Alison Pick started off as a poet and then, like many Canadians before her*, turned to prose (beautiful, well-crafted prose). She wrote her first novel, The Sweet Edge, in a Benedictine Monastery. Far to Go, her second novel was long-listed for the Man Booker Prize and described by the Financial Times as ‘…a potential classic in the making that deserves to be on every reading list.’ It centres on the Czech Bauer family who are forced to grapple with the decision of whether to send six-year old Pepik on the kindertransport. The impetus for the novel came from the surprising discovery of her own Jewish heritage which led to her Jewish conversion whilst writing the book. She’ll be in conversation with author Jake Wallis Simon and Guardian Literary editor, Claire Armitstead at JBW on Sunday 26th February and of all the dream dinner parties our writers have thrown, hers is the one I’d most like to crash.
*Margaret Atwood, Michael Ondaatje, Anne Michaels
If you could escape to another world, what would there be that is missing here?
Healthy chocolate. Also an hourly wage for fiction writers, so daydreaming could be done on the clock.
What is the book you “inherited” from a parent or teacher that made a profound impression on you?
I loved both I AM DAVID and TUCK EVERLASTING when we read them in Elementary School. That said, I don’t remember much plot-wise about either one, so perhaps it was just the teacher himself who made an impression…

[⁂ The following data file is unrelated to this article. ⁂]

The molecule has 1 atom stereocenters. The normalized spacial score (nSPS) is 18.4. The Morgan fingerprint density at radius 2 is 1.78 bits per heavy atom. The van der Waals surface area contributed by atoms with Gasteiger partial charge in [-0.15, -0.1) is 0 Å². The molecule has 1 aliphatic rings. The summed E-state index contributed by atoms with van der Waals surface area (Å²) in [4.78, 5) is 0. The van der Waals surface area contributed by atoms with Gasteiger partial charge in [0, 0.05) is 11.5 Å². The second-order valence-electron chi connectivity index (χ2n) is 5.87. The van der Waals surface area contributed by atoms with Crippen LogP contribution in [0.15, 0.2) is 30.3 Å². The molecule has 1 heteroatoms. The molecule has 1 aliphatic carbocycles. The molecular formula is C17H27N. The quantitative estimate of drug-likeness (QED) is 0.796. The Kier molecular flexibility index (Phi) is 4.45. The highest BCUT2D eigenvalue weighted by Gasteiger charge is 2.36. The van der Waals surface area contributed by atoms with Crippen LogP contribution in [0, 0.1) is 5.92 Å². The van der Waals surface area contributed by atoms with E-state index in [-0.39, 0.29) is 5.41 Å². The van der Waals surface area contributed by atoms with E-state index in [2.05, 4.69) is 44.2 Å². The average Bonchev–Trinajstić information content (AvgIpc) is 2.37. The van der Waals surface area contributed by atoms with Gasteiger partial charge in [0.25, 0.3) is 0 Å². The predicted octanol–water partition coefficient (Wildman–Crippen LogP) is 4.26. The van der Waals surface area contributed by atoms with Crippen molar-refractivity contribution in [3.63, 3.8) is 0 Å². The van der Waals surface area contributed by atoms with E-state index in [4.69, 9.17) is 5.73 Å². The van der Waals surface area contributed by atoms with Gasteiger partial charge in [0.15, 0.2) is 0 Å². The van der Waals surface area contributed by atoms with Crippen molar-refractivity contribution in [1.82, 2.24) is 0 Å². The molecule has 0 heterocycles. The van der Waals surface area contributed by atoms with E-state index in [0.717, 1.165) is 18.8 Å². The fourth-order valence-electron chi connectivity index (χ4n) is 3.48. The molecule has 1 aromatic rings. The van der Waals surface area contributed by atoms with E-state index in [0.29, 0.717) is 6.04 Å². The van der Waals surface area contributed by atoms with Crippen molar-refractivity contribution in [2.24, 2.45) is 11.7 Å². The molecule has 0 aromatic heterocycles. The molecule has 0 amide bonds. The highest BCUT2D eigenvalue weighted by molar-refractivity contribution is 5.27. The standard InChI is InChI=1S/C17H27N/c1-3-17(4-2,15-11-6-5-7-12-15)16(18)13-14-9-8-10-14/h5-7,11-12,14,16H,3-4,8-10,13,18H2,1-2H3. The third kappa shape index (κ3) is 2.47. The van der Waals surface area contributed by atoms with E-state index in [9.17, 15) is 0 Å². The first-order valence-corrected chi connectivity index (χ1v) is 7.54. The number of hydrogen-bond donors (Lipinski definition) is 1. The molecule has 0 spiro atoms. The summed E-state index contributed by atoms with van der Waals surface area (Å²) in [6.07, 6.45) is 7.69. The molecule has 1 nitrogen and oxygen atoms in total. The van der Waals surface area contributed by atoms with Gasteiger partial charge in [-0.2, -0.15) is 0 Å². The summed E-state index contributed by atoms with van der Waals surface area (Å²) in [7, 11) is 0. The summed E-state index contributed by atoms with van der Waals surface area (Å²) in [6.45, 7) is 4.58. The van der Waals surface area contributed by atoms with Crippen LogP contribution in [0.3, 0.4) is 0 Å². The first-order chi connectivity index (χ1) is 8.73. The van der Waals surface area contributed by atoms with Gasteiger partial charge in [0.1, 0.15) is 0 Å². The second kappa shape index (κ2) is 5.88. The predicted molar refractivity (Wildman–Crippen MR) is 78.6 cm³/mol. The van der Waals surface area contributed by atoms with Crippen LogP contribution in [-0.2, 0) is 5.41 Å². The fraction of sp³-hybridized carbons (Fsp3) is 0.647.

The Continuum Concept by Jean Liedloff
What is the most Jewish thing you have ever done?
Converted to Judaism. I grew up thinking I was Christian, and found out later that my Father’s family had hidden their Judaism following the Holocaust. Researching FAR TO GO gave me an opportunity to delve into my family’s lost faith and I found that it resonated in a way Christianity never had.
When did you know you would become a writer?
In the last year of my undergraduate degree I took a Creative Writing course as a lark, and fell head over heels in love. From that moment I had no other choice.
If you were not a writer, what would you be?
Prior to my late discovery of the world of simile and metaphor, I was studying to be a therapist. Tragedy narrowly averted. Turns out I’m a terrible listener.
What is the best piece of advice you ever received?
The best piece of writing advice I received was threefold: read, read, read. This was followed up by three more juicy morsels: write, write, write.
I would like to alleviate global suffering with a single flap of my cape. Failing that, I would double the number of hours in the day. But only in my own day. And nobody else would know I’d done it.
Who (living or dead) would you invite to your ideal Friday night dinner?
Emma Goldman, Marc Chagall, and my late great grandmother Ruzenka, who practiced her Judaism in secret for her whole life.
On the very distant day when you will make it to the other side, what would you like God (assuming there is one) to say to you?